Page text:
Sometimes the Mask of Comedy hides the Mask of Tragedy beneath it. The news of Robin Williams’ death by suicide at age 63 came as a shock to his multitude of fans. He was beloved for the laughter he brought with his rapid-fire, stream of consciousness delivery, beginning with the alien Mork on “Mork and Mindy.” He was a Tony away from winning all of the major awards, though three out of four is still quite an accomplishment. (It didn’t win a Tony, but his one-man Broadway Show, which was broadcast live by HBO, won a Grammy as the best comedy album in 2002.) On the big screen, the projects he appeared in didn’t always match his talent. Movies like Bicentenial Man, RV, License to Wed and Old Dogs will be forgotten, but he also amassed credits of which any actor would be proud. Below are my choices of his ten best movies, in chronological order.

The World According to Garp (1982)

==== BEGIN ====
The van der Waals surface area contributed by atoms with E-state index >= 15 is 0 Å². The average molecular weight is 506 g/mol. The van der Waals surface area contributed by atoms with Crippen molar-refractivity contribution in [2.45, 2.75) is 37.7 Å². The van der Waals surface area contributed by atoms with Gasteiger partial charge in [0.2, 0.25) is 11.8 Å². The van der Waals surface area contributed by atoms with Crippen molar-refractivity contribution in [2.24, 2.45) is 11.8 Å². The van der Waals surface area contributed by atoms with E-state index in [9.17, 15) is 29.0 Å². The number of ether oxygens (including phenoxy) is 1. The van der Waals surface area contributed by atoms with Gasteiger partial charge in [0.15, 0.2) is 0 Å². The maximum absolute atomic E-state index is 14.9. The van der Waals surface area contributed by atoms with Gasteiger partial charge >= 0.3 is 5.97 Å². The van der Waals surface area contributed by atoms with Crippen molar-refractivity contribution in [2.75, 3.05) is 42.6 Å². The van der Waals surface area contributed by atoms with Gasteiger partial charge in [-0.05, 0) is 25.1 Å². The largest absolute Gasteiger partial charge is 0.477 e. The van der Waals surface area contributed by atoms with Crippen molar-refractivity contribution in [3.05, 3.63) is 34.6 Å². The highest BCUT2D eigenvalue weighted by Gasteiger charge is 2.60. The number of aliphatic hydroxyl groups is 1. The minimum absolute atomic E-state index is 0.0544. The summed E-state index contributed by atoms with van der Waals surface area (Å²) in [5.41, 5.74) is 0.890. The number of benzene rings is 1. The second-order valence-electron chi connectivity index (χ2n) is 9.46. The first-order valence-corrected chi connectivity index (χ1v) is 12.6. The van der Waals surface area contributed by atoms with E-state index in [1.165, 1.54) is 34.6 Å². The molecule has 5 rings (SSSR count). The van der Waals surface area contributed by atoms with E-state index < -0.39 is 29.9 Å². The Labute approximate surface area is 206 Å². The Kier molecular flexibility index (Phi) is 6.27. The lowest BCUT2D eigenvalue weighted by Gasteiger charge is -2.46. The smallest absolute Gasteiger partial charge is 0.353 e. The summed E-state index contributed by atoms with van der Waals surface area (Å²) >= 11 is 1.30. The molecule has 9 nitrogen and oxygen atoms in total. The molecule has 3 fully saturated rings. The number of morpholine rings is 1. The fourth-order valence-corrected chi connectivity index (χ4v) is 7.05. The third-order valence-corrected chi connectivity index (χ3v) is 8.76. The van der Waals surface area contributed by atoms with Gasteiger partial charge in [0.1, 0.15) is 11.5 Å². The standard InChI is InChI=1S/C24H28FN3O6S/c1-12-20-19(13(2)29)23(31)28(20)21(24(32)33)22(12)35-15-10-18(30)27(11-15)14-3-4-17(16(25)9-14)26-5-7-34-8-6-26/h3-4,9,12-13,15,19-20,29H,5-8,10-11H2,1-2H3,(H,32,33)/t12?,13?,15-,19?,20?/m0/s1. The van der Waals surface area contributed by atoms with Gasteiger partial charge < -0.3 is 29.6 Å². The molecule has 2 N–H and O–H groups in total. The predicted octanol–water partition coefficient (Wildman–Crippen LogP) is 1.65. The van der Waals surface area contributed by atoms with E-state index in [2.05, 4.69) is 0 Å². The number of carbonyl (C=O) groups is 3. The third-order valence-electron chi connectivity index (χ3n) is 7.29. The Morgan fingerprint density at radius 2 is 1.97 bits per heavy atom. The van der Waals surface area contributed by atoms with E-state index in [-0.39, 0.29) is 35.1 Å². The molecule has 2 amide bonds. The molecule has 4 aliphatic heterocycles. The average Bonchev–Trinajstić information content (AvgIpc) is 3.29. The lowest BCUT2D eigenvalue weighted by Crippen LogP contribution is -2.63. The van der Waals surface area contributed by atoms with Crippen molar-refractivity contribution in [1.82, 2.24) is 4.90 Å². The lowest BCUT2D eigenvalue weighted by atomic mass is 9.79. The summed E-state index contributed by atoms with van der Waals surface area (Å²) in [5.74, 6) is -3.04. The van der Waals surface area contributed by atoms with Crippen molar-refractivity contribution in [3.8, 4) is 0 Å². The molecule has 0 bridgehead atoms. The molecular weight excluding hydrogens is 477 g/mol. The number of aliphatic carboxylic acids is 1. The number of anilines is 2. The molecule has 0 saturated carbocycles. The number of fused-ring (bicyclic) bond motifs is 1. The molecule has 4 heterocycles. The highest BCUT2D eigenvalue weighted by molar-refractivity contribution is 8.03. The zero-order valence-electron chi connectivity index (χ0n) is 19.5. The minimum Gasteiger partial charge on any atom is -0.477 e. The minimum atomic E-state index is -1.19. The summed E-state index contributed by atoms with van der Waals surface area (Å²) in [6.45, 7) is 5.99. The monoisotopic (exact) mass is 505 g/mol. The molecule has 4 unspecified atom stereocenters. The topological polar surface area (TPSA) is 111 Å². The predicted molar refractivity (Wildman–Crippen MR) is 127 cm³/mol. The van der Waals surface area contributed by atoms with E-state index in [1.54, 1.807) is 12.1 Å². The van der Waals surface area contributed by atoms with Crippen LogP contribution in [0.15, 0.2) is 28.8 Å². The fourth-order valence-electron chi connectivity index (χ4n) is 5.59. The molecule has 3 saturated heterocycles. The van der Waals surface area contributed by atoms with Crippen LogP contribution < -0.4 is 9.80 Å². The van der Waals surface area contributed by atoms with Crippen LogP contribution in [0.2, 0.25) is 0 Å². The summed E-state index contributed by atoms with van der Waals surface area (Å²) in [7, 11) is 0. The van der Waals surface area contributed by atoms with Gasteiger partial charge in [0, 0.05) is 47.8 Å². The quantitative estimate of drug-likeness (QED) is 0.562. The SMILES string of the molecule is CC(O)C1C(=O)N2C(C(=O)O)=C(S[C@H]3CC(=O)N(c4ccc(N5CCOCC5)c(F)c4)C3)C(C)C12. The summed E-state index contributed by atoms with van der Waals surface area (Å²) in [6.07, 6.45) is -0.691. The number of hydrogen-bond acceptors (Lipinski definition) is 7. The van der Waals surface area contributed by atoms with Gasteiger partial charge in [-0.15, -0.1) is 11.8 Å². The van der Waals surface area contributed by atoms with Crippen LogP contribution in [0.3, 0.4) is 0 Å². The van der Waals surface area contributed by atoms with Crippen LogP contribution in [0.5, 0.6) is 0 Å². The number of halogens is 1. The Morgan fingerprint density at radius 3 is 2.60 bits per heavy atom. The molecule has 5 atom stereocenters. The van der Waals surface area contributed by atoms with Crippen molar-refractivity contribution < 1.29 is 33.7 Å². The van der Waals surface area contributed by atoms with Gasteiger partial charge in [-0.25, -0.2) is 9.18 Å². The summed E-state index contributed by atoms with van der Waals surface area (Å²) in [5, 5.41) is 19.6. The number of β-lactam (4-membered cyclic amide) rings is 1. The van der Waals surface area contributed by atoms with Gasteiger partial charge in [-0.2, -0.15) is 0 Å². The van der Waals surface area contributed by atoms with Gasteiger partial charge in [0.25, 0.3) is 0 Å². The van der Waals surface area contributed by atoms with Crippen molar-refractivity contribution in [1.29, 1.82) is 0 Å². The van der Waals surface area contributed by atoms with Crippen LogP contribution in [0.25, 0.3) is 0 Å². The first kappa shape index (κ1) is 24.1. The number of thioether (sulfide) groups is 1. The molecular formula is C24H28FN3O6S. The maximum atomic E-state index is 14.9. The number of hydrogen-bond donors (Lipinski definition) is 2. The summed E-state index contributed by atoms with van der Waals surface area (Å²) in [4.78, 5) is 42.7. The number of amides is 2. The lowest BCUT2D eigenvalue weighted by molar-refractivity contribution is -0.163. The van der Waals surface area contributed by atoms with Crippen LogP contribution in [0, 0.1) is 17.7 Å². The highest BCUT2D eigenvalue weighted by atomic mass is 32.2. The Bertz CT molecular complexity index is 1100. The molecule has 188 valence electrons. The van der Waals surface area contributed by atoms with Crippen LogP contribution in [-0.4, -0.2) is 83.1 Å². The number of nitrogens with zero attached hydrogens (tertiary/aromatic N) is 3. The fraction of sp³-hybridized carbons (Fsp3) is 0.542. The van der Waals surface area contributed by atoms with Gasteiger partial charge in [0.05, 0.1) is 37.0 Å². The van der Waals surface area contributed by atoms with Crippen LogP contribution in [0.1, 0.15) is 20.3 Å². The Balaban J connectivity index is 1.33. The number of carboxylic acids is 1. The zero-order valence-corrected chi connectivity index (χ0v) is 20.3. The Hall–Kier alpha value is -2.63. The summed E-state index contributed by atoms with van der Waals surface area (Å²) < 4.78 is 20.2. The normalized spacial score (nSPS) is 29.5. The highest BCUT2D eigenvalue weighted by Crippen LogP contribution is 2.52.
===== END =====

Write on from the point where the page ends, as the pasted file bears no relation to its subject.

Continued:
Williams’ first foray into the movies, Robert Altman’s 1980 live-action version of Popeye was savaged by critics, but he had better luck the second time around. George Roy Hill (The Sting, Butch Cassidy and the Sundance Kid) directed this adaptation of the John Irving bestseller. The film is also known as a launching point for the career of another very funny actor, John Lithgow.

Good Morning Vietnam (1987)

It wouldn’t be until this film that Williams’ wild comedy style was set free in a film role. Playing real-life DJ Adrian Cronauer, Williams got to shake up the radio air waves during the Vietnam War. All of the radio broadcast material was improvised by Williams. The real Cronauer, who was a life-long Republican, was not pleased by the anti-war message of the film, but fans flocked to see the movie and it was the 4th highest grossing movie that year. The role led to Williams’ first Oscar nomination, and the movie also brought notice to Forest Whitaker, in one of his first major roles. (They’d work together again last year, when Williams played Dwight Eisenhower in Lee Daniel’s The Butler.)